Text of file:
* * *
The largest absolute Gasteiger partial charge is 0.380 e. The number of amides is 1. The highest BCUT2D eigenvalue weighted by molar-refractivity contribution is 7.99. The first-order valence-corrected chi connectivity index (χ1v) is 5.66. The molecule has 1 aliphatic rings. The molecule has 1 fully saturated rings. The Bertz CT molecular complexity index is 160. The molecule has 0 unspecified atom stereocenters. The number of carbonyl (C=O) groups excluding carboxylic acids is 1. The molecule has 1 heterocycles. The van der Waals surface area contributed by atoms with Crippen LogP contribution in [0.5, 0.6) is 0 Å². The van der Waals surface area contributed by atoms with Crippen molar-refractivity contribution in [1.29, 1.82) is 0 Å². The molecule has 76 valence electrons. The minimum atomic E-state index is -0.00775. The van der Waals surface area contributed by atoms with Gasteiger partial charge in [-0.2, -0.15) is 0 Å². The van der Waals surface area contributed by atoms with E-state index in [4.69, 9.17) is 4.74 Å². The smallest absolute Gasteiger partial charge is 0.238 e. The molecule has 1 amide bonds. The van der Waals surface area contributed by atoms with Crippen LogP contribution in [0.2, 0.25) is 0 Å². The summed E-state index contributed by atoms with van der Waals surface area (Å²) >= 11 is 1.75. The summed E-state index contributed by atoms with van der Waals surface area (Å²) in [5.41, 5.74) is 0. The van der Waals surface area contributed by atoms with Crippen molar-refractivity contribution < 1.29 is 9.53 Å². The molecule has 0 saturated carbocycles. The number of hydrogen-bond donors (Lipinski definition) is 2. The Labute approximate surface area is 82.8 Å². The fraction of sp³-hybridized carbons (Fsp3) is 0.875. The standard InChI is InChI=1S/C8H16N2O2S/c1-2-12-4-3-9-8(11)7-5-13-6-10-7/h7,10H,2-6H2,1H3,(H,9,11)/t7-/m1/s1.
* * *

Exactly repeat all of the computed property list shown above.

The largest absolute Gasteiger partial charge is 0.380 e. The number of amides is 1. The highest BCUT2D eigenvalue weighted by molar-refractivity contribution is 7.99. The first-order valence-corrected chi connectivity index (χ1v) is 5.66. The molecule has 1 aliphatic rings. The molecule has 1 fully saturated rings. The Bertz CT molecular complexity index is 160. The molecule has 0 unspecified atom stereocenters. The number of carbonyl (C=O) groups excluding carboxylic acids is 1. The molecule has 1 heterocycles. The van der Waals surface area contributed by atoms with Crippen LogP contribution in [0.5, 0.6) is 0 Å². The van der Waals surface area contributed by atoms with Crippen molar-refractivity contribution in [1.29, 1.82) is 0 Å². The molecule has 76 valence electrons. The minimum atomic E-state index is -0.00775. The van der Waals surface area contributed by atoms with Gasteiger partial charge in [-0.2, -0.15) is 0 Å². The van der Waals surface area contributed by atoms with E-state index in [4.69, 9.17) is 4.74 Å². The smallest absolute Gasteiger partial charge is 0.238 e. The molecule has 1 amide bonds. The van der Waals surface area contributed by atoms with Crippen LogP contribution in [0.2, 0.25) is 0 Å². The summed E-state index contributed by atoms with van der Waals surface area (Å²) >= 11 is 1.75. The summed E-state index contributed by atoms with van der Waals surface area (Å²) in [5.41, 5.74) is 0. The van der Waals surface area contributed by atoms with Crippen molar-refractivity contribution < 1.29 is 9.53 Å². The molecule has 0 saturated carbocycles. The number of hydrogen-bond donors (Lipinski definition) is 2. The Labute approximate surface area is 82.8 Å². The fraction of sp³-hybridized carbons (Fsp3) is 0.875. The standard InChI is InChI=1S/C8H16N2O2S/c1-2-12-4-3-9-8(11)7-5-13-6-10-7/h7,10H,2-6H2,1H3,(H,9,11)/t7-/m1/s1.